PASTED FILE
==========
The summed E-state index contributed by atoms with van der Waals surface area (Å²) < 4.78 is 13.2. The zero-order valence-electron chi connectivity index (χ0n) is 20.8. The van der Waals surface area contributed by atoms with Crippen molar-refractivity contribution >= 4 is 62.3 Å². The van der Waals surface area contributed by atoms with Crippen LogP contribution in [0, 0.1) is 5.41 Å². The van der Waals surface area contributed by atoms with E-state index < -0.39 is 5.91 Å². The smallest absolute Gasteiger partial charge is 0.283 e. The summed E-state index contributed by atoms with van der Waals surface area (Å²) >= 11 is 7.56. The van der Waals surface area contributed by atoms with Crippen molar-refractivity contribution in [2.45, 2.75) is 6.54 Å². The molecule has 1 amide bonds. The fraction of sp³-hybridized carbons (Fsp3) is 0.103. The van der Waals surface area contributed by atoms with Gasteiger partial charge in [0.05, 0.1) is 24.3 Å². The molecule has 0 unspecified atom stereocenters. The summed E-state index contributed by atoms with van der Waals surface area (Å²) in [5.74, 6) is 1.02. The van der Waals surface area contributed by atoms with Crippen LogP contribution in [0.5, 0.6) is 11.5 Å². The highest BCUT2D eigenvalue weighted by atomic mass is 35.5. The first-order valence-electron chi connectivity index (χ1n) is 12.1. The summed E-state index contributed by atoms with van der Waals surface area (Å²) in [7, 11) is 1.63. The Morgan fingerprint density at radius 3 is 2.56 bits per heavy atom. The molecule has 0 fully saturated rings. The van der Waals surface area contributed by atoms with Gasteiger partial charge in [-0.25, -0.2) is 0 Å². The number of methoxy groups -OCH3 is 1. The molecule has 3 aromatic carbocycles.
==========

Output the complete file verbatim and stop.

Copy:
The summed E-state index contributed by atoms with van der Waals surface area (Å²) < 4.78 is 13.2. The zero-order valence-electron chi connectivity index (χ0n) is 20.8. The van der Waals surface area contributed by atoms with Crippen molar-refractivity contribution >= 4 is 62.3 Å². The van der Waals surface area contributed by atoms with Crippen LogP contribution in [0, 0.1) is 5.41 Å². The van der Waals surface area contributed by atoms with E-state index < -0.39 is 5.91 Å². The smallest absolute Gasteiger partial charge is 0.283 e. The summed E-state index contributed by atoms with van der Waals surface area (Å²) >= 11 is 7.56. The van der Waals surface area contributed by atoms with Crippen molar-refractivity contribution in [2.45, 2.75) is 6.54 Å². The molecule has 1 amide bonds. The fraction of sp³-hybridized carbons (Fsp3) is 0.103. The van der Waals surface area contributed by atoms with Gasteiger partial charge in [0.05, 0.1) is 24.3 Å². The molecule has 0 unspecified atom stereocenters. The summed E-state index contributed by atoms with van der Waals surface area (Å²) in [5.74, 6) is 1.02. The van der Waals surface area contributed by atoms with Crippen LogP contribution in [0.5, 0.6) is 11.5 Å². The highest BCUT2D eigenvalue weighted by atomic mass is 35.5. The first-order valence-electron chi connectivity index (χ1n) is 12.1. The summed E-state index contributed by atoms with van der Waals surface area (Å²) in [7, 11) is 1.63. The Morgan fingerprint density at radius 3 is 2.56 bits per heavy atom. The molecule has 0 fully saturated rings. The van der Waals surface area contributed by atoms with Gasteiger partial charge in [-0.25, -0.2) is 0 Å². The number of methoxy groups -OCH3 is 1. The molecule has 3 aromatic carbocycles.